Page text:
The Ironman. It’s not something to take lightly. After all, it’s basically a really long triathlon and considered one of the hardest one-day races around. Whilst most people would be hard pressed to sign up for a half marathon, the Ironman consists of not only a full marathon (26.2 miles), but a 2.4 mile swim and a 112 mile bike ride. And no, we’re not talking about a fun ride down in the New Forest. There’s no picnics on this ride.
So if you’re the type of person who acts first and thinks later, you really need to read this first. We spoke with Fiona Love, triathlete, multi-marathon runner and twice Ironman competitor, about the 10 things to remember before you sign up for an Ironman – it’s not something you launch yourself into lightly. And I should know – as a friend of hers, I’ve heard about her gruelling 2 hour swims before a 5 hour bike ride, followed by a little marathon (just for fun) the day after. Time in the pub is replaced with sprints and the only heavy drinking sessions are around electrolyte hydration rather than social occasions. Oh, and I saw her feet after. There’s no such thing as pretty feet after an Ironman.
So here’s Fiona’s tips for things to think about before you sign up to that Ironman
- Remember, it’s a long way – not just on the day, but in terms of the training journey itself. If you’re faint of heart or don’t have the commitment, you may want to rethink.
- Your friends may start to wonder what you look like. That’s right, it’ll be months before you see them properly with all the training that’s necessary.
- Get a training plan. This is most important as it provides structure and gives you a sense of achievement and progress when you’re able to tick off each session.*
- Will you have enough time to sleep?! It sounds silly but good sleep is really important for recovery and will not only be good for you mentally but physically too. You don’t want to be a zombie by the end of it!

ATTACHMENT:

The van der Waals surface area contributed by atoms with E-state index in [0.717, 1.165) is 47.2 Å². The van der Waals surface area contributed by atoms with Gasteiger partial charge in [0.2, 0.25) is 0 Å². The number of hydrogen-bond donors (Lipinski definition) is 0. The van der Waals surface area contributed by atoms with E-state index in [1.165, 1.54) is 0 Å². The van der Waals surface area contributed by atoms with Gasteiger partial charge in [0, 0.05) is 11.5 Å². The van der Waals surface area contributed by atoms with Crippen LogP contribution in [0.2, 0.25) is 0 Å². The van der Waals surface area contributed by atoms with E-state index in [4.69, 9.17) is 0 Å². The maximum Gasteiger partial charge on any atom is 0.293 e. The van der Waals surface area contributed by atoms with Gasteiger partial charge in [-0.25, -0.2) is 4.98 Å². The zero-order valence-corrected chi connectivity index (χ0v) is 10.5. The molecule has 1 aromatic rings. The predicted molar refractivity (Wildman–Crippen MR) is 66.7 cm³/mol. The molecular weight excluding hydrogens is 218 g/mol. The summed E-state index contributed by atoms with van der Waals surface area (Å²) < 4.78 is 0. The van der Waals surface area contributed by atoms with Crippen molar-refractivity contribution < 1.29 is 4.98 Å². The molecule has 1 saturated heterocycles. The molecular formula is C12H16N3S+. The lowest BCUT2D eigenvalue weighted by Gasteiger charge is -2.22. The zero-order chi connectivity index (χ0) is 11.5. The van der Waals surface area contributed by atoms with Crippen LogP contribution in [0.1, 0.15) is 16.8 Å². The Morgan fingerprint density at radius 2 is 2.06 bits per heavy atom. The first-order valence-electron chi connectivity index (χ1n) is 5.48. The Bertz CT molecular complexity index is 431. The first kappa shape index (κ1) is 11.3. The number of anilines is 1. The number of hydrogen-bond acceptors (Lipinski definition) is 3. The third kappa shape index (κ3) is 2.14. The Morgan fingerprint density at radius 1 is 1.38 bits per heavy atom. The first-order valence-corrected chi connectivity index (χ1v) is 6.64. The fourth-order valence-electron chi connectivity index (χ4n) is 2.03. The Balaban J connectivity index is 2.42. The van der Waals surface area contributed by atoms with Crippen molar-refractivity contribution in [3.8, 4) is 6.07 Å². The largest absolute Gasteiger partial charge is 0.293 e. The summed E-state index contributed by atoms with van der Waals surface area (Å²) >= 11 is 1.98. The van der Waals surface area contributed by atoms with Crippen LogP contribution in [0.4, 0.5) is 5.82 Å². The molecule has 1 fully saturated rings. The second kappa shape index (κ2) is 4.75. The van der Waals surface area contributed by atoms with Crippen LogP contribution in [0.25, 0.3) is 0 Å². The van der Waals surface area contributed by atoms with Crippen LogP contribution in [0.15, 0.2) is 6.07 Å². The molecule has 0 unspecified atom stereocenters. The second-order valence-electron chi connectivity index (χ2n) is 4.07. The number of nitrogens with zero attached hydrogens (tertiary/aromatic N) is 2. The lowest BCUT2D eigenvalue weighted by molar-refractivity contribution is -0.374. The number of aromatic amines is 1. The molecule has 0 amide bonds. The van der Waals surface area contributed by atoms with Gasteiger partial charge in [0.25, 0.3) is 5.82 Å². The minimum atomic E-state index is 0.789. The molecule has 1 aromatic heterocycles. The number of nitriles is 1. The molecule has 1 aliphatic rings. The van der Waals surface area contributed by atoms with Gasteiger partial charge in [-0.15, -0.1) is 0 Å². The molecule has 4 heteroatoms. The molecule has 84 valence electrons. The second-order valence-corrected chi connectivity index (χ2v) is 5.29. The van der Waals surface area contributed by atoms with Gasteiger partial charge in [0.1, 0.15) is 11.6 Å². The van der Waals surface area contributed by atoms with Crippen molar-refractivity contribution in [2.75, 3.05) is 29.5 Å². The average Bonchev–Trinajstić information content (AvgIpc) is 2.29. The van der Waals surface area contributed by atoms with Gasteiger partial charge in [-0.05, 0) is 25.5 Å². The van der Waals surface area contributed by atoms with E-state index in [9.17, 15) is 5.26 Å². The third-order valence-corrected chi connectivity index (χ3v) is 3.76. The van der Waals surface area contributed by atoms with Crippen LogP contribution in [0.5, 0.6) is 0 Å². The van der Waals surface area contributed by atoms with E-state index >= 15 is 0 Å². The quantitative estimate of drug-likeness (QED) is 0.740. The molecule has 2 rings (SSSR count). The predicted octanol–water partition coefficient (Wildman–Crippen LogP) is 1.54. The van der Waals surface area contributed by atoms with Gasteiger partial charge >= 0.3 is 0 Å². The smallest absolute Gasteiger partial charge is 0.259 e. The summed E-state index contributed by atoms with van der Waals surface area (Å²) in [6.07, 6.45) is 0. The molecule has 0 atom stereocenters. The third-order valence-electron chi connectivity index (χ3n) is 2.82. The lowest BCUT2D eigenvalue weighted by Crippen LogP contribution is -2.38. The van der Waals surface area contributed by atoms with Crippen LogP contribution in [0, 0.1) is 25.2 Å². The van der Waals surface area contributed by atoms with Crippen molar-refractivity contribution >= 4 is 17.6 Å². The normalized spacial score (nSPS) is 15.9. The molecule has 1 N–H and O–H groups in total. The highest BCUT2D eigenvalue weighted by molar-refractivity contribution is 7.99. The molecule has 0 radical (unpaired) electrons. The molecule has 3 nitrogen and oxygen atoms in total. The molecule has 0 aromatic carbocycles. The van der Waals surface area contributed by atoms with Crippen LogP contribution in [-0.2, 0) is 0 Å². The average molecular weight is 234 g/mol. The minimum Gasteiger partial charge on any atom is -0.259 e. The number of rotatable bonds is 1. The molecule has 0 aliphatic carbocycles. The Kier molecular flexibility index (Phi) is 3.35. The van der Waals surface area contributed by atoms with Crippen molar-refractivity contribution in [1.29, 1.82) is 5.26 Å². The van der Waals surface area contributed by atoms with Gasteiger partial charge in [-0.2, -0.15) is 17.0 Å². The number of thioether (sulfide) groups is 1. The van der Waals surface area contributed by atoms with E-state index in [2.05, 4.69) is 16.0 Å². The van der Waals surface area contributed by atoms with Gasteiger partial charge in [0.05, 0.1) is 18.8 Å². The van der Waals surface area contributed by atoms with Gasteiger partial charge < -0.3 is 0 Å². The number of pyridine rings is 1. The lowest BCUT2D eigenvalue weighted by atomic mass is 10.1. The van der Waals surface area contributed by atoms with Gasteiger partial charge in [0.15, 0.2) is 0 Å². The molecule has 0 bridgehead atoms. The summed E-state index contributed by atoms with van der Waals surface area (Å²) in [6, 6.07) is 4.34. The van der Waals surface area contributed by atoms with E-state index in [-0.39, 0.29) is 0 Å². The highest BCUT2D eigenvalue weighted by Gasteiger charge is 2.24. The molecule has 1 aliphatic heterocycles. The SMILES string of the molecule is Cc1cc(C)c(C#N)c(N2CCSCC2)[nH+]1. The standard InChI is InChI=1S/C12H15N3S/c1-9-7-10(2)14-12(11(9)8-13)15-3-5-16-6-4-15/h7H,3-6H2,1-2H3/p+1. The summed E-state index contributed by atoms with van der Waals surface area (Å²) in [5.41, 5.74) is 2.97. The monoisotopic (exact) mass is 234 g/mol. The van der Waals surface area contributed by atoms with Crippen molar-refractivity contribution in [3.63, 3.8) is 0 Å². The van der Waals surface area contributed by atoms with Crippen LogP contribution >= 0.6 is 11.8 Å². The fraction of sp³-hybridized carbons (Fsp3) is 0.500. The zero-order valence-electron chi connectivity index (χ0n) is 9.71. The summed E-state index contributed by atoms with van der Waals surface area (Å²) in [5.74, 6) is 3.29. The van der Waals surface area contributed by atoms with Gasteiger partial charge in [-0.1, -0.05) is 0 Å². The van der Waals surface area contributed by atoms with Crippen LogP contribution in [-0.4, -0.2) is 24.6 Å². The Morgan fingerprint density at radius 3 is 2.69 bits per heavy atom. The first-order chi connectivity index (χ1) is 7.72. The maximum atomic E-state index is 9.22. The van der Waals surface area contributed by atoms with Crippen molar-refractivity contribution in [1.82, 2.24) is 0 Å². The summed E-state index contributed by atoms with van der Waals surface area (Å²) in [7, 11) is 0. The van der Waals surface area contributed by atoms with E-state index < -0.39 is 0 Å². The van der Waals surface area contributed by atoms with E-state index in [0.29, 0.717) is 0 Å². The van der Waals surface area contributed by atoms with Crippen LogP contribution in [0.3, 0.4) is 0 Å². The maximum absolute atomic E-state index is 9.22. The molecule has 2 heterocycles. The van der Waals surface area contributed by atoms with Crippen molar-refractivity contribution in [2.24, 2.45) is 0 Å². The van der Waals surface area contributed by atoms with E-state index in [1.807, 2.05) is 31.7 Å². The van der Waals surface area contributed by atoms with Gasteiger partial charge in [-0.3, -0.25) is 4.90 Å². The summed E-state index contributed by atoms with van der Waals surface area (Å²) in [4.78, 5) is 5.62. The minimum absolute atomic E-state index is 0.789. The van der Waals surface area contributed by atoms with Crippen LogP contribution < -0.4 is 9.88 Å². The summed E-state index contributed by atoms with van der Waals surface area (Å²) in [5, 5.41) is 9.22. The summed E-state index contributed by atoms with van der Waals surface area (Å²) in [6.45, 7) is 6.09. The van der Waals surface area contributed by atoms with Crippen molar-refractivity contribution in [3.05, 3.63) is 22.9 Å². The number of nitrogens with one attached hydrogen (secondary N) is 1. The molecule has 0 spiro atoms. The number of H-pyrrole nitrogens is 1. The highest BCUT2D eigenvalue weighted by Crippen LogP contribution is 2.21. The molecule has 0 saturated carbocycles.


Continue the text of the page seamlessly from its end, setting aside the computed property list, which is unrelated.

- Make training fun – is there someone you can train with doing one too? Failing that, find a bunch of friends to train with or sign up to a running, swimming or cycling club to keep you motivated.
- If you’re starting an Ironman without having doing one before, or any other forms of endurance races, don’t push it too soon. Slow and steady will get you the best results and prevent injuries.
- Love it. If you don’t, it’ll become a chore as you’ll only start to hate the daily grind of training. It will become your life for several months.
- Can you afford it? As well as race entry, there’s a lot of equipment that’s essential including a good bike, wetsuit, running shoes and so much more. You’ll also need somewhere to store all this stuff too… got a spare room you can keep it in?
- Learn how to be happy in your own company – you’ll need it in the twelve hours or so you’re on the race course. And for all those lonely mornings and evenings training on your own. Warning: you will start talking to yourself but some of those can be the best conversations!
- Can you say no? Commitment is key to a good Ironman and you certainly won’t be able to stay up until the wee hours partying as the crack of dawn training session is waiting for you instead. If you can’t say no, you’ll need to become super organized as you’ll be fitting your training around work, friends, family, your other half, pet etc.
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